It’s hard turning 18 or 21 — moving out, finding a job, going to college…
But many foster children have to do it by themselves, without the lifeline to parents and home that helps many teens ease into independence.
When children are abused, neglected, or abandoned by their parents or when parents’ own difficulties (such as drug addiction, mental illness, and incarceration) leave them unable to provide adequate care, other relatives often step in. If no family members are able to take in these children, a court often places them in the care of other families or in institutions. And so, they enter the foster care system.
A highly vulnerable population, many of these children who enter foster care have emotional, behavioral, developmental, and health problems that reflect the difficult family and environmental circumstances that caused them to be removed from their homes in the first place. Most of the children in foster care return to their families or are adopted (often by their foster parents), but not all. Approximately 25,000 of the oldest children leave foster care – or “age out” in the language of child protective services – and many are consequently pretty much on their own.
If foster children, in general, are a population at risk, youth who age out of the system may be even more so. Research suggests that without the extended support most families provide young people in the transition to adulthood, youth leaving foster care face enormous challenges in building successful lives. They are less well prepared educationally, have a harder time embarking on a productive career, are more likely to abuse drugs and alcohol, and are more likely to be involved with the legal system. However, it is worth recalling that many of the problems evidenced by foster children have their roots in experiences that occurred before they entered the foster care system.
This page offers you a variety of links and multimedia resources to explore this issue further on your own – or connect with others doing the work.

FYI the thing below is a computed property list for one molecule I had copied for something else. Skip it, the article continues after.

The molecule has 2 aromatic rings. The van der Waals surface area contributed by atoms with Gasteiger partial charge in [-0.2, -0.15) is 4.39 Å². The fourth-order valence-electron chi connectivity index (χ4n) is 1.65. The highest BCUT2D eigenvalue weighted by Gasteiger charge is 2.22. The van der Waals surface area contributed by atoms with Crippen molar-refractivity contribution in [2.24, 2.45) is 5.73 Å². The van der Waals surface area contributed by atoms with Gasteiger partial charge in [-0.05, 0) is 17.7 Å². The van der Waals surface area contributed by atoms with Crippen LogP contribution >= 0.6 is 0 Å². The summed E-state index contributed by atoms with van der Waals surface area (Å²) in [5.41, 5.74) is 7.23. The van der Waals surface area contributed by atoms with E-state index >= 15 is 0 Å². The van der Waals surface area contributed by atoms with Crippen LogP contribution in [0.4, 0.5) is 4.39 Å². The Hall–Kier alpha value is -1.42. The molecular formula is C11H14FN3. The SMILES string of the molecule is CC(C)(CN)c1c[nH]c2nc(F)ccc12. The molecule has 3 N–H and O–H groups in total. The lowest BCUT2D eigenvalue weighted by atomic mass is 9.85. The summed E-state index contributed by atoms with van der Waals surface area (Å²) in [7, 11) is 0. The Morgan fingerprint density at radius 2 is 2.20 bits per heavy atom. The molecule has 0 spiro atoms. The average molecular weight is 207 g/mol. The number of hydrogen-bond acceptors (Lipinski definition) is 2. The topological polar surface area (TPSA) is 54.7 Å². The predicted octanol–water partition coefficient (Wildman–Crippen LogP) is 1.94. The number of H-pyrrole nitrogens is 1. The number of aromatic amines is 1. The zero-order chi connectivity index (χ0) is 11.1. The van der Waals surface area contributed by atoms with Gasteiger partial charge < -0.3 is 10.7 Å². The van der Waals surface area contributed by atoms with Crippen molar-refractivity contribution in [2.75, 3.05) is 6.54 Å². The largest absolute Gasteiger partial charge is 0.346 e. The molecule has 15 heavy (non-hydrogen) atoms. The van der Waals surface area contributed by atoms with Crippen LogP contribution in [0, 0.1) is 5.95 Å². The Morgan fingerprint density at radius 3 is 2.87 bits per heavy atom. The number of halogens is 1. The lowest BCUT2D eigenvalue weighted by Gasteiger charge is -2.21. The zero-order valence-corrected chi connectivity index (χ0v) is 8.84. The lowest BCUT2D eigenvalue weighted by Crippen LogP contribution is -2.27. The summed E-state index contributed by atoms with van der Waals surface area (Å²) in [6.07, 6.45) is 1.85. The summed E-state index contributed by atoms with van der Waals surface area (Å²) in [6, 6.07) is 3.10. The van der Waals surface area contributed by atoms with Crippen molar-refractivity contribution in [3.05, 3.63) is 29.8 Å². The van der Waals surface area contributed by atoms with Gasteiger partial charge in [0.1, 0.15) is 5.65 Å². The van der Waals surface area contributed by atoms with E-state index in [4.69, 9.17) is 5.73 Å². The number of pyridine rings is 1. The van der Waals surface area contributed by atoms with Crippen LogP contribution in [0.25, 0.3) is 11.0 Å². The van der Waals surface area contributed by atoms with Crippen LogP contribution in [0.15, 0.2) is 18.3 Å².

Coming together is a beginning; keeping together is progress; working together is success. – Henry Ford
Statistics Do Not Have to be Written in Stone…
But They Do Tell Us a Story…
The John H. Chafee Foster Care Independence Program (CFCIP), Title I of the Foster Care Independence Act of 1999, provides funds to states to assist youth and young adults (up to age 21) in the foster care component of the child welfare system make a smoother, more successful transition to adulthood. This fairly recent program replaces and expands the Social Security Act and allows states to use these funds for a broader array of services to youth “aging out” of the foster care system, including room and board.
Most importantly, the Chafee program enables states to expand the scope and improve the quality of educational, vocational, practical, and emotional supports in their programs for adolescents in foster care and for young adults who have recently left foster care.
Video Story: Independent Living: Aging out of Foster Care
Transition to Independent Living: Aging Out of Foster Care in Palm Beach County, Florida
The Center for Strategic Philanthropy & Civic Engagement worked with Dr. Ann Faraone and a dedicated group of agencies, institutions, and organizations in Palm Beach County, Florida to review the research, trends, resource usage, and data to provide a comprehensive gap analysis on this issue. The gap analysis was reported to the community on October 17, 2011, and a recommendation was made to implement a holistic model to support the aging out process of our community’s group home foster youth, including these core areas: